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The Struggle for Belarus

As has long been anticipated, Belarus's president, Aleksandr Lukashenko, has promptly declared victory in an election marred, as usual during Lukashenko's 26-year rule, by widespread fraud and vote rigging. But this time, the opposition is organized, widely supported, and not going home.

MINSK – Belarusian opposition leaders knew beforehand that they would be protesting the falsified result of the presidential election this past weekend, and had already adopted three governing principles. Their demonstrations must be absolutely peaceful, they must be sustained, and they must seek specific objectives, including free elections and the restoration of the country’s democratic constitution.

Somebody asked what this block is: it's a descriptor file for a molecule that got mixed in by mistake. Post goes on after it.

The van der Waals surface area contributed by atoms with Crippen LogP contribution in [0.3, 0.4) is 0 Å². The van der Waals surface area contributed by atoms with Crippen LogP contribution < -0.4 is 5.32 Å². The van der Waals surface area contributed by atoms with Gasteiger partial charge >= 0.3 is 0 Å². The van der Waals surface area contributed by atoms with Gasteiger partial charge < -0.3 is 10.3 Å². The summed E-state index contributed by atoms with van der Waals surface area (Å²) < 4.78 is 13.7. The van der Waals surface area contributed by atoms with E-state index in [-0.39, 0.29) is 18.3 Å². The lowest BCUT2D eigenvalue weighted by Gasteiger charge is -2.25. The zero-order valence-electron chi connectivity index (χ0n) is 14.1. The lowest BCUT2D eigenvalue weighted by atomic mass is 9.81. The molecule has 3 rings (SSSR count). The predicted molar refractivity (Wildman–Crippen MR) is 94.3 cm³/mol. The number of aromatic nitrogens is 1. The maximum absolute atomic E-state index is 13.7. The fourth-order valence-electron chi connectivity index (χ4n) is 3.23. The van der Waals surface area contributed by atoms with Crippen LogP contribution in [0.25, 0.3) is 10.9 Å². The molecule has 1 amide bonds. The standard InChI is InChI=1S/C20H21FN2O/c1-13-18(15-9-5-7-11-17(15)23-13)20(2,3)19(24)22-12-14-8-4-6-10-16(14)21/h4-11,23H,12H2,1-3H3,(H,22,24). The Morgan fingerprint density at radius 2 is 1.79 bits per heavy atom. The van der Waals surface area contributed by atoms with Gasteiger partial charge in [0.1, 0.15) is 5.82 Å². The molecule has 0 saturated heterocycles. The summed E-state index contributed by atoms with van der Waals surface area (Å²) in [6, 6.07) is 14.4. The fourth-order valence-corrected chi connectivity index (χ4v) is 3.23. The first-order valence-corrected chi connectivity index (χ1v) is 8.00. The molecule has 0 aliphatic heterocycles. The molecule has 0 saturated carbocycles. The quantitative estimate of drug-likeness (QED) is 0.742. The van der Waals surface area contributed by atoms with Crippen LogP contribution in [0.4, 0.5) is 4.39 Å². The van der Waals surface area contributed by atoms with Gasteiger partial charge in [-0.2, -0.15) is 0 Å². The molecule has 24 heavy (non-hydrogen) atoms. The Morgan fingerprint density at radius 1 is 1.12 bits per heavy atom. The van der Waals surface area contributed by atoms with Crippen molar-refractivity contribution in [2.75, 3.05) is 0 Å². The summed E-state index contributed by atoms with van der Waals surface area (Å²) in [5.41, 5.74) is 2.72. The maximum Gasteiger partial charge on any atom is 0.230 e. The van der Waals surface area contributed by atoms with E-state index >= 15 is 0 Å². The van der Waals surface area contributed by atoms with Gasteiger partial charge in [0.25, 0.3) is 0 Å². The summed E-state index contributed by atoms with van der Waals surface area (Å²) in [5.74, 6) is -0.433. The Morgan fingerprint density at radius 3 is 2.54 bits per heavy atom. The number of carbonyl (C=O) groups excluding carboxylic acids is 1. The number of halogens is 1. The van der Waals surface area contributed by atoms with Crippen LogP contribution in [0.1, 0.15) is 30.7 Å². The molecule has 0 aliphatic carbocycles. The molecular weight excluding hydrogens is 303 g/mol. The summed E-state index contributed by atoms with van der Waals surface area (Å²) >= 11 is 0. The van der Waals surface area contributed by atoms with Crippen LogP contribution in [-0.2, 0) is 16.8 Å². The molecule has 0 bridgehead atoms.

Now that Belarusian President Aleksandr Lukashenko has essentially nullified the election, claiming – preposterously – that some 80% of Belarusians voted for him, supporters of the opposition candidate, Svetlana Tikhanovskaya, are putting these principles into practice.

The regime’s opponents are disciplined and technologically savvy. Because the central authorities completely control the official media, an alternative media ecosystem has emerged online, where independent publications’ readership has grown by 300-400% in recent weeks.